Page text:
The developments and evictions in the former plantation areas take place in a landscape of Malay-Islamic cultural nationalism and the Tamil-Hindu community faces cultural and existential barriers to political recognition even as their difficulties are compounded within a legal system where they do not have permanent land titles to plantation areas or community and residential structures.
In the eyes of Malaysian law, former land use is not a significant rights-based claim, and despite their ancestral presence in the lands as lifelong contract laborers, the Tamils have no legal claim to their home, land, or community structures and even 100-year old temples and schools, and are viewed as merely (ex-) laborers. Willford’s study situated in the early 2000s provides an inner look at how Malaysia’s development “of the prime industrial and subsequent residential heartlands . . . have taken on an ethnonationalistc urgency, given the politics of identity in the nation” (pp. 11, 123–124, 235).
Given Islamic identity’s structured dominance, the most visible aspect of marginalization of the Tamils is in their struggles to protect the sacredness of their own religious spaces. The author narrates the case of a 100-year old plantation temple in the Bukit Jalil Estate, a temple that was the focal point of the community identity—that the Tamils feared would be razed down, and the community tells that it is keen to document the temple’s historical presence.
Malaysia’s nation building was deliberately structured with separateness and differences in rights and privileges accorded to Malays, Chinese, Indians, and others. Even though the citizenship rights of all Malayans regardless of ethnic origin is given recognition, the law has enshrined special provisions protecting ethnic Malay political supremacy as “identities were created and rendered through the law and supplemented through archival measurements of race and culture” (p. 266). Willford writes that: “Malaysian nationalism was built out of negative and dissonant discourses of the other that had to be held—indeed reinforced—by legal means and supplemented by a racialized political and cultural landscape” (p. 8).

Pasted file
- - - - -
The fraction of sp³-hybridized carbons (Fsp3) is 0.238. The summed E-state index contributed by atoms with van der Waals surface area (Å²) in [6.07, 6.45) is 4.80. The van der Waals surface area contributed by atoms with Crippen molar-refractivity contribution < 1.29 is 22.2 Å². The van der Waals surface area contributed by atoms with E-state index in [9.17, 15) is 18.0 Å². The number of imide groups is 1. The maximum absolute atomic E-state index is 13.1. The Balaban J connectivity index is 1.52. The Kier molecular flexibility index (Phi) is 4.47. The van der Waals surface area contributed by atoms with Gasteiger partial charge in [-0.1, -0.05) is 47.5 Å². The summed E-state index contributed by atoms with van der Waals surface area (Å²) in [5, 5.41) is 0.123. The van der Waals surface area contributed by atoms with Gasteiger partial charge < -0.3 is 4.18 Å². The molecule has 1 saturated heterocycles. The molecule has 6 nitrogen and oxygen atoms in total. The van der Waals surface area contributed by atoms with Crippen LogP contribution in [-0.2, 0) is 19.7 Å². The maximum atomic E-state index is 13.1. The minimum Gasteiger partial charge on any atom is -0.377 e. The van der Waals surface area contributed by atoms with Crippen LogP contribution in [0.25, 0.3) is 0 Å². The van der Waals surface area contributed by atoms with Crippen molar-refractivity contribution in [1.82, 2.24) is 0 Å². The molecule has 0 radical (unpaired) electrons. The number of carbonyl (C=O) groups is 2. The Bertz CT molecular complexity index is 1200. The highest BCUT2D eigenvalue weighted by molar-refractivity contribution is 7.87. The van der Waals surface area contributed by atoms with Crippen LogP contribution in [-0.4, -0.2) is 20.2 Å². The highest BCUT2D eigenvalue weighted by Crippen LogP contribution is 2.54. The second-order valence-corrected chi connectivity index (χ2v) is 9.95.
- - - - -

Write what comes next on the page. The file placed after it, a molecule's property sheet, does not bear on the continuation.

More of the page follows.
The combined effects of postindustrialism, postmodernism, and globalization are generating a “crisis of integration” in contemporary societies (Richmond 2003, 90–92). In polyethnic Malaysia, we can add post-colonialism to the mix.
By looking at ethnicity as social construct, we can regard it for what it is: essentially a work in progress that is not yet done, and so focus on the processes of the production especially the cultural content of ethnicity in particular where it joins religion.
The book offers important insights into the production and emergence of ethnic politics and the heightening of ethnic and religious tensions in Malaysia. The book is of critical relevance in our present time as growing resentment and dissatisfaction against the anti-democratic nature of economic development is manifesting in rising currents of ethnic and religious tensions and conflicts.
Stockholm Environment Institute (SEI) Asia, Bangkok
Richmond, A. H. 2003. Post Industrialism, Postmodernism, and Ethnic Conflict. In Race and Ethnicity: Comparative and Theoretical Approaches, edited by John Stone and Rutledge Dennis, pp. 83–94. Malden, MA: Blackwell Publishing.
O’Riley, Michael F. 2007. Postcolonial Haunting and Victimization: Assia Djebar’s New Novels. NY: Peter Lang.